The Null Device
Some good news for free speech: a US court has upheld an artist's right to use images of Barbie(tm) dolls, on the grounds of free speech, throwing out a copyright infringement lawsuit by Barbie owner Mattel against artist Tom Forsythe. Forsythe had made a series of photographs titled Food Chain Barbie to criticise the stereotype of women presented by the trademarked pieces of pink plastic.
The World's Oldest Multinational Corporation (pt. 2): Australian federal government, Catholic Church gang up to overturn a court decision allowing unmarried women to obtain fertility treatment. The Government's Attorney-General is using an obscure power to allow the Catholic Church to join in a High Court appeal against the law, overriding the court's authority to decide. And if that fails, the government intends to draft legislation to enforce compliance with its view of Christian family values under penalty of law, now don't you worry about that.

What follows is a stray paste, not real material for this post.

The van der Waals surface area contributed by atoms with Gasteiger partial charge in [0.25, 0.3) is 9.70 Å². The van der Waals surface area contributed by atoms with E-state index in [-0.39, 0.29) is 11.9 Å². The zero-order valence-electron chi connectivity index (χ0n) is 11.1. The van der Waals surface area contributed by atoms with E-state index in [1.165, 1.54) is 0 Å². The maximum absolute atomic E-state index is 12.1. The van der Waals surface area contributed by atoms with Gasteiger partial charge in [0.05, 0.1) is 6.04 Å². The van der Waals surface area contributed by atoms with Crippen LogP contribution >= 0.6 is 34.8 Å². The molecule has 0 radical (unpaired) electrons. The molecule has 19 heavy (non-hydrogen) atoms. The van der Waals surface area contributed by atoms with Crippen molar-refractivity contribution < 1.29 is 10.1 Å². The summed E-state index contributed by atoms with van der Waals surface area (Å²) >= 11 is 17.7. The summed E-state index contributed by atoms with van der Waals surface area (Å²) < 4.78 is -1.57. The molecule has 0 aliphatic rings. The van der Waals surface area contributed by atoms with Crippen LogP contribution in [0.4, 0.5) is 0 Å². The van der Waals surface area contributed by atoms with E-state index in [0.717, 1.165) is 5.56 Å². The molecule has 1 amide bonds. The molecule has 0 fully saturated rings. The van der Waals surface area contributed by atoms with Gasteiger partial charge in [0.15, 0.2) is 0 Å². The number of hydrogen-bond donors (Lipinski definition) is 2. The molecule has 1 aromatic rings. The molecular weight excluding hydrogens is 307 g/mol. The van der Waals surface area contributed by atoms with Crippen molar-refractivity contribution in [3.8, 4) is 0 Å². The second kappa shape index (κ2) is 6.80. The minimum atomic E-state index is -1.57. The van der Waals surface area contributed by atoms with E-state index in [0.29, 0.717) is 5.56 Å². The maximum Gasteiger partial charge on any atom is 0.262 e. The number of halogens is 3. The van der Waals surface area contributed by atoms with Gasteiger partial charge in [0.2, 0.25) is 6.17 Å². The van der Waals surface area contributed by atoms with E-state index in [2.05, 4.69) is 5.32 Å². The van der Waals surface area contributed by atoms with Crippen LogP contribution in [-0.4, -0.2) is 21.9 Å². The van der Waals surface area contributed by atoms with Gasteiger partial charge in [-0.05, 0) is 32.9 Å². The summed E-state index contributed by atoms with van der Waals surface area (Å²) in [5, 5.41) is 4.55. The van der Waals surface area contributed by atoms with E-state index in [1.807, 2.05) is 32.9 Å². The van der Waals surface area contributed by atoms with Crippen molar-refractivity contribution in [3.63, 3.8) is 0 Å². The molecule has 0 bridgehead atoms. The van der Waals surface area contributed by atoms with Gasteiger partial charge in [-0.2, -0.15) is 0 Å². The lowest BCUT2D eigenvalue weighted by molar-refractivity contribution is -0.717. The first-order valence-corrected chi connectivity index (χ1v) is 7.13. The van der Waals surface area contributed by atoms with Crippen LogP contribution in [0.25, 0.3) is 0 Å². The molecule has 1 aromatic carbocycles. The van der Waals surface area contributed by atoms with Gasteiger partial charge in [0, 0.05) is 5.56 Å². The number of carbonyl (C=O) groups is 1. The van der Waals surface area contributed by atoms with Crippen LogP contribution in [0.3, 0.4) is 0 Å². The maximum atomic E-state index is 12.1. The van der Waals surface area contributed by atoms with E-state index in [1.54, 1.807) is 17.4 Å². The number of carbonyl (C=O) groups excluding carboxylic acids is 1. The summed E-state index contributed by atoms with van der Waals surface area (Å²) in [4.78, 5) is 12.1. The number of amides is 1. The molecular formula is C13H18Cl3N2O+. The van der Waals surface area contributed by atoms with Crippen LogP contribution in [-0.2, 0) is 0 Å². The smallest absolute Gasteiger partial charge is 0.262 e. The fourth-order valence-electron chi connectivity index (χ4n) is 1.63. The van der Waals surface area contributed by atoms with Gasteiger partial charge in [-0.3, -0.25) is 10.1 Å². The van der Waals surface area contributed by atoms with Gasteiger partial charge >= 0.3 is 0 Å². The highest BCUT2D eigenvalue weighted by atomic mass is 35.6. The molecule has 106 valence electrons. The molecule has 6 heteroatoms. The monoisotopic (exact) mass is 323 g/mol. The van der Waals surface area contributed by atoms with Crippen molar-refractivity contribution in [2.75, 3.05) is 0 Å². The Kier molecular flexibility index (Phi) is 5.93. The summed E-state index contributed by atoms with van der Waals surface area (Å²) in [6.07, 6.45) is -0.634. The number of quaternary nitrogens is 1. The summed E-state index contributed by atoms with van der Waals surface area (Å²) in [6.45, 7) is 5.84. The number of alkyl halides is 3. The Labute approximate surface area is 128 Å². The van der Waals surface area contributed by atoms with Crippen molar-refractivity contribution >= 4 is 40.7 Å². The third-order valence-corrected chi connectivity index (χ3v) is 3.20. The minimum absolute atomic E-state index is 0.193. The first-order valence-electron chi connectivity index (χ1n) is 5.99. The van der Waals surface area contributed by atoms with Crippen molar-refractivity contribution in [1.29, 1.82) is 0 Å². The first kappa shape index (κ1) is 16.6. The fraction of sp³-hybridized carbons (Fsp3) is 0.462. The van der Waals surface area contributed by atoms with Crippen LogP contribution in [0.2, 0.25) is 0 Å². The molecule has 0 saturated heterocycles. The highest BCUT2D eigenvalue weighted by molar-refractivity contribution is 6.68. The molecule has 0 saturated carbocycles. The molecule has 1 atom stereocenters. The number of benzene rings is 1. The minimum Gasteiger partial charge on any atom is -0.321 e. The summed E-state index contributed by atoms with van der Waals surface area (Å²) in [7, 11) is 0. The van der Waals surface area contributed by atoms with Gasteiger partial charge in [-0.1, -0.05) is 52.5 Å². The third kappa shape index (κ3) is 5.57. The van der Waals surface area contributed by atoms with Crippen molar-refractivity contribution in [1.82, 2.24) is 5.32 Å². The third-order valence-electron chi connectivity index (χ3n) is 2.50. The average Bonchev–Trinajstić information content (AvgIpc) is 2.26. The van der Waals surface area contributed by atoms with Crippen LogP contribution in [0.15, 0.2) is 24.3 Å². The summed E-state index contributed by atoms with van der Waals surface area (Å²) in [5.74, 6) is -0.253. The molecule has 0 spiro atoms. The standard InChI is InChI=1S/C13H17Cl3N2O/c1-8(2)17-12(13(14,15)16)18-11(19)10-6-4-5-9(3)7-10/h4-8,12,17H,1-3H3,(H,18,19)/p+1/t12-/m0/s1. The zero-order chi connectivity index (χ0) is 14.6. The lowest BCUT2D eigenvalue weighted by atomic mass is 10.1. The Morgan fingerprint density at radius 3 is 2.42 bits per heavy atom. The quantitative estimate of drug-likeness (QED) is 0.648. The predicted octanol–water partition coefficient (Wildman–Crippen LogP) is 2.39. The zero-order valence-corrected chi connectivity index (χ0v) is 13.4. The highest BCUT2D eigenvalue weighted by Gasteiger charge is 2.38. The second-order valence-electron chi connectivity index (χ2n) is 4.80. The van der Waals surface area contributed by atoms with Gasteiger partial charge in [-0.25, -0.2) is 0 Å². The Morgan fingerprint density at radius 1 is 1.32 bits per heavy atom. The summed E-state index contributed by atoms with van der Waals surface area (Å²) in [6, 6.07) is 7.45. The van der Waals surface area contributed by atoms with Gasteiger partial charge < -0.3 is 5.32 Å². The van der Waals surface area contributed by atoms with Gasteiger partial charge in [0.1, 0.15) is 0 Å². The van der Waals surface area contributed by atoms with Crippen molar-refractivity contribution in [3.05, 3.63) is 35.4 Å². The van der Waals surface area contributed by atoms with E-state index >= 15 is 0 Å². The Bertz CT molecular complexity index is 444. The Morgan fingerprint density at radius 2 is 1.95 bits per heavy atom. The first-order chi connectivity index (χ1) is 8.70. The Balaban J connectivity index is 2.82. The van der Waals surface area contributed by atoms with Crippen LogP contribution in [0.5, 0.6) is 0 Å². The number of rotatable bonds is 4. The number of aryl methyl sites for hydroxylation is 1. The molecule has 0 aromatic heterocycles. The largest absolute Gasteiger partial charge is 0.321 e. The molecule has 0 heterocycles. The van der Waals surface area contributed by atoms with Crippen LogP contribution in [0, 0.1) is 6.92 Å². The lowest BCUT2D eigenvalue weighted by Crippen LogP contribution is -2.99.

Innovatively groovy Sydney band Prop are playing this Friday night at the Bennett's Lane venue. (Despite the venue, they are certainly not a by-the-books jazz band, featuring a marimba, vibraphone, analogue synths and bongos among their instrumentation.) They are launching their new album, Small Craft, Rough Sea, which should be really good.
I just got a message saying that last Friday, ABC Radio National are doing a whole show on the FourPlay remix CD, playing a number of tracks, including my remix. (I'm the "bulhak" listed in the credits of the Voidhand remix.) It'll be on this Friday night at 10pm. (I probably won't be home to catch it, but may hear the repeat next Saturday.)
The World's Oldest Multinational Corporation: Human rights groups, including Amnesty International have urged the Vatican to apologise for tacitly supporting of castration of choirboys, as recently as 1959. The practice, used to make male singers with childlike range and the vocal power of a man, was officially banned by the Vatican, but believed to have been tacitly encouraged, on the pretext that the boys in question were castrated as the result of an accident (such as falling from a horse or an animal bite). Many poor Italian parents had their sons castrated in this fashion, tempted by the promise of a lucrative musical career. (Incidentally, the issue is mentioned in Jeanette Winterson's novel Art and Lies.)